Focus on businesses that will survive. The question we most often get is: when?  When will the economy come back? When will there be a vaccine? When will the market bottom? Despite what you hear on TV, NO ONE knows when any of these will occur. Instead, we focus on owning companies that can survive a downturn for an extended amount of time. When the crisis hit, we studied all our positions to analyze how long they could survive this crisis. A company’s balance sheet is most important, and we continue to focus on companies with no or manageable debt levels. For these companies, “when” is not a significant question as, barring the end of the world, they will live to see the brighter day.

When you’re experiencing something that has never happened before, you can’t know how it will turn out. Our response to most questions we’re asked during this Pandemic is “we don’t know”.  However, there are a few things we do know: cash is likely not the long-term answer, many are basing decisions on things that can’t be known, we should focus on the identifiable structural shifts that are happening, and we should focus on businesses that can survive a prolonged downturn. Through this playbook we believe we have been able to make some intelligent investments in a highly uncertain time.


Over the last two “Final Remarks”, we spoke of euphoria and the dangerous emotion of greed. We provided a list of assets that faced extreme euphoria followed by an inevitable severe correction in price. We believe that by studying euphoric behaviour and focusing on fundamental value you can avoid investing in assets that face an inevitable decline in price. In other words, through research you can avoid some investment losses.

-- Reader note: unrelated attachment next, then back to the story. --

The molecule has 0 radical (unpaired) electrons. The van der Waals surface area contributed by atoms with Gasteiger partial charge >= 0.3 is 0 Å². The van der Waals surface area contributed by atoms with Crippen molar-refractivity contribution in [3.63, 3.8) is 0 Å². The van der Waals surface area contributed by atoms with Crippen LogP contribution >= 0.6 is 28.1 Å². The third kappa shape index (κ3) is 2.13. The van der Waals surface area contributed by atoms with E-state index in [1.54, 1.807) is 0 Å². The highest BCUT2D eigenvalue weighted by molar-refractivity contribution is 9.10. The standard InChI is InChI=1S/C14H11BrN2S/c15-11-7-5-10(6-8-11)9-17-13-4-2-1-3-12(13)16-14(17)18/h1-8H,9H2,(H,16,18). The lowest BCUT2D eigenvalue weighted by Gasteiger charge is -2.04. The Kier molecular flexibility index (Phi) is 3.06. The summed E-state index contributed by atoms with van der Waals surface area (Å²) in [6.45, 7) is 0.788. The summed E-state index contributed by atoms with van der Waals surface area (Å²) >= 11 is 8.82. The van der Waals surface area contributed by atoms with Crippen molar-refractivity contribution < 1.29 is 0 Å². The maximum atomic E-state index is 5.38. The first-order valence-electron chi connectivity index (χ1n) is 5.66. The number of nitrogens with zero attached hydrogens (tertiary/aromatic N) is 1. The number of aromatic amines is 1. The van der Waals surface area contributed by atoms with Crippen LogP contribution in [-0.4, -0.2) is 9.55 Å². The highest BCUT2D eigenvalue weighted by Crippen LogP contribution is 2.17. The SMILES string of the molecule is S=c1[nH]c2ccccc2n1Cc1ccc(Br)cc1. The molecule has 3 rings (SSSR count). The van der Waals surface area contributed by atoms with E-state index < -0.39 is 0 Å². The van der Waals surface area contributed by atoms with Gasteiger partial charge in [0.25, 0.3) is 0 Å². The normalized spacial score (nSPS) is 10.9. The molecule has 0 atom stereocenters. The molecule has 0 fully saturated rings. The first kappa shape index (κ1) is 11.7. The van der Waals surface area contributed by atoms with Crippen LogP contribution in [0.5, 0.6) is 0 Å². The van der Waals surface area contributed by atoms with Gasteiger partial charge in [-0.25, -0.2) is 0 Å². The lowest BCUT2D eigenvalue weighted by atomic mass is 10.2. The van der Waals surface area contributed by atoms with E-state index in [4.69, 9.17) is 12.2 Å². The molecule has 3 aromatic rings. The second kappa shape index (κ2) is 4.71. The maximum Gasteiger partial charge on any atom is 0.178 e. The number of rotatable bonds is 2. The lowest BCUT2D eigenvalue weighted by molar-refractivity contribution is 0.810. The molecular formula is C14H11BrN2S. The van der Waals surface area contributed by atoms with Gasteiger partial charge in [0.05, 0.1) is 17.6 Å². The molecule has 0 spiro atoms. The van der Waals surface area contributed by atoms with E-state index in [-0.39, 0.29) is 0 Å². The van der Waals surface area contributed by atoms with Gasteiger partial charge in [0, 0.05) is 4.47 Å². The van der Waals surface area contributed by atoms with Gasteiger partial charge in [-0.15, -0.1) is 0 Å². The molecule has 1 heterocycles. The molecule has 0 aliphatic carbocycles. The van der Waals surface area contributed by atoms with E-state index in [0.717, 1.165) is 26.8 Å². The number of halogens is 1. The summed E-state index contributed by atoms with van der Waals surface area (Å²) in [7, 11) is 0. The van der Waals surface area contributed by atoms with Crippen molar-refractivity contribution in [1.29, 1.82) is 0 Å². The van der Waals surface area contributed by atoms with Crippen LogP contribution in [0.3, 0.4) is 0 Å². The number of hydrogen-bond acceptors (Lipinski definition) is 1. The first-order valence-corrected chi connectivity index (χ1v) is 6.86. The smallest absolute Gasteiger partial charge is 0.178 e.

However, the recent Pandemic teaches us another thing: you can’t always see it coming. Sometimes a meteor hits the earth and destroys what it impacts: this is how I would describe the Pandemic. This is not your typical economic cycle driven recession, where a period of greedy and unsustainable behaviour leads to a period of correcting that behaviour. This is a meteor hitting the earth and making an impact. If this meteor had hit during the bottom of the natural economic cycle in 2008, we wouldn’t be saying “the bottom of 2008”, it would be something like “the bottom of 2010”.

Well, we’ll find out how long this will take, no one knows.

Thank-you for investing!

“What good poker players and good decision-makers have in common is their comfort with the world being an uncertain and unpredictable place. They understand that they can almost never know exactly how something will turn out. They embrace that uncertainty and, instead of focusing on being sure, they try to figure out how unsure they are, making their best guess at the chances that different outcomes will occur.”  – Thinking in Bets

Pathfinder Asset Management Ltd. | Equally Invested™
1320-885 W. Georgia Street, Vancouver, BC V6C 3E8
E | T 604 682 7312 |
Sources: Pathfinder Asset Management Limited